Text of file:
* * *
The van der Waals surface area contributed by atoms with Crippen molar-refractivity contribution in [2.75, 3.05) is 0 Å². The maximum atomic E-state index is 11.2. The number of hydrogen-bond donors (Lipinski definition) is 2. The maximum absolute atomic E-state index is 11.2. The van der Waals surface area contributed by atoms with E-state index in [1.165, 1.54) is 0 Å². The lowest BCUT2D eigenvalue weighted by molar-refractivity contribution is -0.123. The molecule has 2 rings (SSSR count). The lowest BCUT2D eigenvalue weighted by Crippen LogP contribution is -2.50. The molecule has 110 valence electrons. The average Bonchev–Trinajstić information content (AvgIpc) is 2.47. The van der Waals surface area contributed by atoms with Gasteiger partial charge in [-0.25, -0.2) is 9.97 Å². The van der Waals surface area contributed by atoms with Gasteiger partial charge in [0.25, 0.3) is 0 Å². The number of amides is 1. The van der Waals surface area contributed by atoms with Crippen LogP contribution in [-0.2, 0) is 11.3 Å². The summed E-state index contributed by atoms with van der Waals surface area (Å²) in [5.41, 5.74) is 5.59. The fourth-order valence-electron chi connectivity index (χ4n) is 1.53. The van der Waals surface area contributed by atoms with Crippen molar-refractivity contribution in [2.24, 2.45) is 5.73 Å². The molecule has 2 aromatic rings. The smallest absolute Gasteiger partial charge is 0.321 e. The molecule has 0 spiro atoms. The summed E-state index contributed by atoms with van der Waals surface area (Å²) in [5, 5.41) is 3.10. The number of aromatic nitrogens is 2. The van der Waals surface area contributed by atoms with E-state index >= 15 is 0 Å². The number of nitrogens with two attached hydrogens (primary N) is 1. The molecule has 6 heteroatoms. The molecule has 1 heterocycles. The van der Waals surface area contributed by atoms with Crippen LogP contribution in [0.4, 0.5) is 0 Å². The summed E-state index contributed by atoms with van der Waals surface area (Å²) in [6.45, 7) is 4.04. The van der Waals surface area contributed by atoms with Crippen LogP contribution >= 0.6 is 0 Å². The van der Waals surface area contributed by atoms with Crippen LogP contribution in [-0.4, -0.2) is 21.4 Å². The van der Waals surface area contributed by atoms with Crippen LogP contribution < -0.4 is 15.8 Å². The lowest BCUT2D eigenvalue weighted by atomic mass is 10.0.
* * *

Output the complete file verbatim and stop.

The van der Waals surface area contributed by atoms with Crippen molar-refractivity contribution in [2.75, 3.05) is 0 Å². The maximum atomic E-state index is 11.2. The number of hydrogen-bond donors (Lipinski definition) is 2. The maximum absolute atomic E-state index is 11.2. The van der Waals surface area contributed by atoms with E-state index in [1.165, 1.54) is 0 Å². The lowest BCUT2D eigenvalue weighted by molar-refractivity contribution is -0.123. The molecule has 2 rings (SSSR count). The lowest BCUT2D eigenvalue weighted by Crippen LogP contribution is -2.50. The molecule has 110 valence electrons. The average Bonchev–Trinajstić information content (AvgIpc) is 2.47. The van der Waals surface area contributed by atoms with Gasteiger partial charge in [-0.25, -0.2) is 9.97 Å². The van der Waals surface area contributed by atoms with Gasteiger partial charge in [0.25, 0.3) is 0 Å². The number of amides is 1. The van der Waals surface area contributed by atoms with Crippen LogP contribution in [-0.2, 0) is 11.3 Å². The summed E-state index contributed by atoms with van der Waals surface area (Å²) in [5.41, 5.74) is 5.59. The fourth-order valence-electron chi connectivity index (χ4n) is 1.53. The van der Waals surface area contributed by atoms with Crippen molar-refractivity contribution in [2.24, 2.45) is 5.73 Å². The molecule has 2 aromatic rings. The smallest absolute Gasteiger partial charge is 0.321 e. The molecule has 0 spiro atoms. The summed E-state index contributed by atoms with van der Waals surface area (Å²) in [5, 5.41) is 3.10. The number of aromatic nitrogens is 2. The van der Waals surface area contributed by atoms with E-state index >= 15 is 0 Å². The number of nitrogens with two attached hydrogens (primary N) is 1. The molecule has 6 heteroatoms. The molecule has 1 heterocycles. The van der Waals surface area contributed by atoms with Crippen LogP contribution in [0.4, 0.5) is 0 Å². The summed E-state index contributed by atoms with van der Waals surface area (Å²) in [6.45, 7) is 4.04. The van der Waals surface area contributed by atoms with Crippen LogP contribution >= 0.6 is 0 Å². The van der Waals surface area contributed by atoms with Crippen LogP contribution in [-0.4, -0.2) is 21.4 Å². The van der Waals surface area contributed by atoms with Crippen LogP contribution < -0.4 is 15.8 Å². The lowest BCUT2D eigenvalue weighted by atomic mass is 10.0.